## Final Activity Report Summary - AUTOKNOMATH (Automated Reasoning in Large Formal Mathematical Knowledge Bases)

The AUTOKNOMATH project provided a significant connection between two important fields of computer-supported reasoning, namely computer-assisted formalisation of mathematics and automated reasoning. This connection in turn allowed for significant development of novel AI methods, like machine learning in the field of automated reasoning.

The largest available formal mathematical knowledge base, i.e. the Mizar mathematical library, was translated to the TPTP format which was used by state-of-the-art first-order automated theorem provers (ATPs). The Mizar problems for theorem proving (MPTP) system was developed, providing a number of functionalities for translating Mizar to first-order logic, generating ATP problems consistently, analysing results, etc. This effort was complemented by developing strong methods for reasoning in large theories and designing and organizing competitions in this field. The MPTP $ 100 Challenge was, in 2007, the first automated reasoning competition allowing the participants to work in a large-theory context and to use under clear conditions complementary AI approaches like machine learning from previous solutions. This was followed in 2008 by the establishment of the large theory batch division of the world championship in automated theorem proving (CASC), where the conditions were similar to the MPTP Challenges.

The Mizar (MPTP) problems were already joined in this competition by problems from large formal ontologies, such as SUMO and Cyc. The success rate of re-proving the Mizar theorems by ATP systems was raised, during the course of the project, from 39 % to 61 %. The success rate for re-proving the Mizar atomic steps by ATPs reached 99.8 % and made ATP-based cross-verification of large parts of the Mizar library feasible. The entire set of 252 Mizar problems used for the MPTP challenge was ATP-verified in this way.

Moreover, the development of the 'MaLARea' system initiated, combining machine learning, automated theorem proving and model finding in a novel kind of inductive and deductive AI loop. This system was not only novel, but also very strong for proving problems in large theories. It was the strongest system for the MPTP challenge and won the MZR category of the 2008 CASC competition, solving 1.5 times more problems than the second best system.

The transfer of knowledge was realised in several ways during this project. The joint work of researcher with the outgoing host group was crucial for achieving the abovementioned results and several jointly authored papers were published. The work on reasoning in large mathematical theories coincided with independent work on reasoning over large formal ontologies like SUMO and Cyc, leading to a new joint division of the main automated reasoning competition. The transfer of these research topics to the return host caused the development of the 'SInE' system by Dr Urban student Krystof Hoder. This system is now the strongest system for reasoning over the SUMO formal ontology.

The largest available formal mathematical knowledge base, i.e. the Mizar mathematical library, was translated to the TPTP format which was used by state-of-the-art first-order automated theorem provers (ATPs). The Mizar problems for theorem proving (MPTP) system was developed, providing a number of functionalities for translating Mizar to first-order logic, generating ATP problems consistently, analysing results, etc. This effort was complemented by developing strong methods for reasoning in large theories and designing and organizing competitions in this field. The MPTP $ 100 Challenge was, in 2007, the first automated reasoning competition allowing the participants to work in a large-theory context and to use under clear conditions complementary AI approaches like machine learning from previous solutions. This was followed in 2008 by the establishment of the large theory batch division of the world championship in automated theorem proving (CASC), where the conditions were similar to the MPTP Challenges.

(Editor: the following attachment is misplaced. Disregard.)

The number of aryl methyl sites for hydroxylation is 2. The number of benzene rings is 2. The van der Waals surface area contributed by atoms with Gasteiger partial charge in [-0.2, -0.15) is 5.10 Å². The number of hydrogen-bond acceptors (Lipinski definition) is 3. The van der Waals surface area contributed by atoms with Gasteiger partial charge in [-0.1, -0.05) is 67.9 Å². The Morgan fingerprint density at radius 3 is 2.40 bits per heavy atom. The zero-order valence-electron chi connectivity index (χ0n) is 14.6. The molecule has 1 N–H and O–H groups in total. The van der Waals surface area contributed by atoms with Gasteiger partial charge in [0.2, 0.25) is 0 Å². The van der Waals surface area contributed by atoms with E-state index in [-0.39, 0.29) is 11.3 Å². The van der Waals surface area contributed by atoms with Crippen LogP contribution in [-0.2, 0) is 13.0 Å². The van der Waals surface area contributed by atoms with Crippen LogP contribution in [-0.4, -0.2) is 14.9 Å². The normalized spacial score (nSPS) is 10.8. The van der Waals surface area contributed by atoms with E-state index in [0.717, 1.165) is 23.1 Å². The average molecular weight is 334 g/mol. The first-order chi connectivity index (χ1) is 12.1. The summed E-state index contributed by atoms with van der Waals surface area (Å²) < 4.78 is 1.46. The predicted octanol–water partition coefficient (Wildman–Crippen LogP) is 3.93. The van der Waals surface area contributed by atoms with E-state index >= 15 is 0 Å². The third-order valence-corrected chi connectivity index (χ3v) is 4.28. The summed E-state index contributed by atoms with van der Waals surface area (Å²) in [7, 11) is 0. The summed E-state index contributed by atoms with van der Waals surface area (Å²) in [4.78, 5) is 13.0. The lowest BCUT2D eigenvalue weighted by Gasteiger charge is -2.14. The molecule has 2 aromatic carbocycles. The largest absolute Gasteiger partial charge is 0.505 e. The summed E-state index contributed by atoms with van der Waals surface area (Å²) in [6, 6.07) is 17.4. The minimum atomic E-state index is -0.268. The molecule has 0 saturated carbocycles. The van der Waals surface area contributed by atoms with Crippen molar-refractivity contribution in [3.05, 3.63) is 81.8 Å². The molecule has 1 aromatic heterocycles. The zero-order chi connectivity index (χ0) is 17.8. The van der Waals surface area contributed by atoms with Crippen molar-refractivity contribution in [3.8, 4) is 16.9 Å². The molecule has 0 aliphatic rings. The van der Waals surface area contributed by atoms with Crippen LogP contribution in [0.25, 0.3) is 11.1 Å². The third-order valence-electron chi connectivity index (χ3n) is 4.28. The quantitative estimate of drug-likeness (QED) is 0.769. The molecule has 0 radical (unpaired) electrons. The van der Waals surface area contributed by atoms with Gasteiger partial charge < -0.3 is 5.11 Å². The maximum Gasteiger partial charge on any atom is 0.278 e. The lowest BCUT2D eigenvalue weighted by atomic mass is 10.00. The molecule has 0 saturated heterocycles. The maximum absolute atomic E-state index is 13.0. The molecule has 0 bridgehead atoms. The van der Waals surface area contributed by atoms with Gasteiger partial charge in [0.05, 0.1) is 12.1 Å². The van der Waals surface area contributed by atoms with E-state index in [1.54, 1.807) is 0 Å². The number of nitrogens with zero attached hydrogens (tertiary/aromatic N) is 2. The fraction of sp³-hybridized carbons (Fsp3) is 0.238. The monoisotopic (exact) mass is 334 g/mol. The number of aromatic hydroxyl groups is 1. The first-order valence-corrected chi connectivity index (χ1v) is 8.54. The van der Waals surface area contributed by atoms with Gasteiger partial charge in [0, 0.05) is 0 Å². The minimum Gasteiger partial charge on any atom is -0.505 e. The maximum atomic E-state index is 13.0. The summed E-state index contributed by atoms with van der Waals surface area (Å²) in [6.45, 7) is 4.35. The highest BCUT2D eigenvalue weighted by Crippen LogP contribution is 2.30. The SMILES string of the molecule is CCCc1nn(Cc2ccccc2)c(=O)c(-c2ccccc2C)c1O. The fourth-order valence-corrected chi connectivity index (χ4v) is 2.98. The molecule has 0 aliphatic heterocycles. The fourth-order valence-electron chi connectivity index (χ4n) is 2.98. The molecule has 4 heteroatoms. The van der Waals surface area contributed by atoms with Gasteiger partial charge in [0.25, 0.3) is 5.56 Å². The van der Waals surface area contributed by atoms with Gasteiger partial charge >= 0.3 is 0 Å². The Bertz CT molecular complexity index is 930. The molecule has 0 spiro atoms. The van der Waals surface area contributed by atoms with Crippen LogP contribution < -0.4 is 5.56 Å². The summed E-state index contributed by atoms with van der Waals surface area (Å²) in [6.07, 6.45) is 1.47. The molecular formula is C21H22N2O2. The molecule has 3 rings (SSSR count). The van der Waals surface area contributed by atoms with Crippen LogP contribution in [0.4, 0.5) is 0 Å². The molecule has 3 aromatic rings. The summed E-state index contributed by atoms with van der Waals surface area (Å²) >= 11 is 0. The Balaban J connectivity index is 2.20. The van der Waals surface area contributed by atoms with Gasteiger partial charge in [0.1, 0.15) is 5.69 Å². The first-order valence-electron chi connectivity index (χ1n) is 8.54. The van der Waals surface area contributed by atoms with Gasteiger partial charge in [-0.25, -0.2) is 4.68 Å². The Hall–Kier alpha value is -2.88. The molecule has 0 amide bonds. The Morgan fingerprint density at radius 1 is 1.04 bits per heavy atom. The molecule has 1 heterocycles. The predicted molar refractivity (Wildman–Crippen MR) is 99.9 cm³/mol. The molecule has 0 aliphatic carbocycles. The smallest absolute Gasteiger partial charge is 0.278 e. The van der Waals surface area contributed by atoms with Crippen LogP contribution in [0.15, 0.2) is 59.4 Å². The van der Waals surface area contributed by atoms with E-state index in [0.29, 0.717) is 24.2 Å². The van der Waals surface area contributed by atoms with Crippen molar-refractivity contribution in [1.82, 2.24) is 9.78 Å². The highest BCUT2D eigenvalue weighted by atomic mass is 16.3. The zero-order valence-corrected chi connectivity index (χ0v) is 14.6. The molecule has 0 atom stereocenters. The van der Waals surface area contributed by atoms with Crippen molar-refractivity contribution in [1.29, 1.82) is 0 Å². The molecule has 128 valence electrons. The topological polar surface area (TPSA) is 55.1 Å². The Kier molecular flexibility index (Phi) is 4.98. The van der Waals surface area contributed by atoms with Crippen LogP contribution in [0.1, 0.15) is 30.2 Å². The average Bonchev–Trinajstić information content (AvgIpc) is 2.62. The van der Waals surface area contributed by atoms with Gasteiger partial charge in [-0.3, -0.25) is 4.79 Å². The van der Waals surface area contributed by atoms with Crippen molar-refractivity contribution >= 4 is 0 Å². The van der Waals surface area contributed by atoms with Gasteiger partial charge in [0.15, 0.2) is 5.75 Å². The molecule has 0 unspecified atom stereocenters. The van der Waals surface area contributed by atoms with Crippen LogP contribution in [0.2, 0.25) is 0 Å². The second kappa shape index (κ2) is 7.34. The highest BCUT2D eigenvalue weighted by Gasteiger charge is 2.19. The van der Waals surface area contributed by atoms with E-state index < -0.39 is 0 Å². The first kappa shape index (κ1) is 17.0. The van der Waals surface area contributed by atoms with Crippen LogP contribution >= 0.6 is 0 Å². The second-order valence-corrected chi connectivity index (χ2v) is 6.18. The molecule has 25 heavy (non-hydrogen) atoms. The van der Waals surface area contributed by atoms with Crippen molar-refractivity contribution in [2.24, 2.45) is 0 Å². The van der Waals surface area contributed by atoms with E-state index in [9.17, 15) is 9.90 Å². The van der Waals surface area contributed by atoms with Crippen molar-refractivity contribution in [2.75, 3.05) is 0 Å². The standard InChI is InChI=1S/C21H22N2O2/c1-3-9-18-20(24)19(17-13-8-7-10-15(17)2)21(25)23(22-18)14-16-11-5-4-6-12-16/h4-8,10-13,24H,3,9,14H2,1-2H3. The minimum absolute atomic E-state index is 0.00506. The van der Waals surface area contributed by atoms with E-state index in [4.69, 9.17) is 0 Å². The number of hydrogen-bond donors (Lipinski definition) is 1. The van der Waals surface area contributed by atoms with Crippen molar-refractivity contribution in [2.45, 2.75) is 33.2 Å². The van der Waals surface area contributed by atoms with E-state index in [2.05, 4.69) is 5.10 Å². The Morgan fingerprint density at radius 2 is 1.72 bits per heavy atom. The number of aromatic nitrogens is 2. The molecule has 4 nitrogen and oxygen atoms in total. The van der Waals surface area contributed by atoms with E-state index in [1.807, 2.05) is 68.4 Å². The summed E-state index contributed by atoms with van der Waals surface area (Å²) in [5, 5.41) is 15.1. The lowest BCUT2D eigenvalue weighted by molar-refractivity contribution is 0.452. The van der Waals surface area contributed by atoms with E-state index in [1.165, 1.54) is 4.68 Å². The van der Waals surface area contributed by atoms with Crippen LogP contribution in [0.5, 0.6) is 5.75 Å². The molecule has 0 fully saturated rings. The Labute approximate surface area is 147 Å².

The Mizar (MPTP) problems were already joined in this competition by problems from large formal ontologies, such as SUMO and Cyc. The success rate of re-proving the Mizar theorems by ATP systems was raised, during the course of the project, from 39 % to 61 %. The success rate for re-proving the Mizar atomic steps by ATPs reached 99.8 % and made ATP-based cross-verification of large parts of the Mizar library feasible. The entire set of 252 Mizar problems used for the MPTP challenge was ATP-verified in this way.

Moreover, the development of the 'MaLARea' system initiated, combining machine learning, automated theorem proving and model finding in a novel kind of inductive and deductive AI loop. This system was not only novel, but also very strong for proving problems in large theories. It was the strongest system for the MPTP challenge and won the MZR category of the 2008 CASC competition, solving 1.5 times more problems than the second best system.

The transfer of knowledge was realised in several ways during this project. The joint work of researcher with the outgoing host group was crucial for achieving the abovementioned results and several jointly authored papers were published. The work on reasoning in large mathematical theories coincided with independent work on reasoning over large formal ontologies like SUMO and Cyc, leading to a new joint division of the main automated reasoning competition. The transfer of these research topics to the return host caused the development of the 'SInE' system by Dr Urban student Krystof Hoder. This system is now the strongest system for reasoning over the SUMO formal ontology.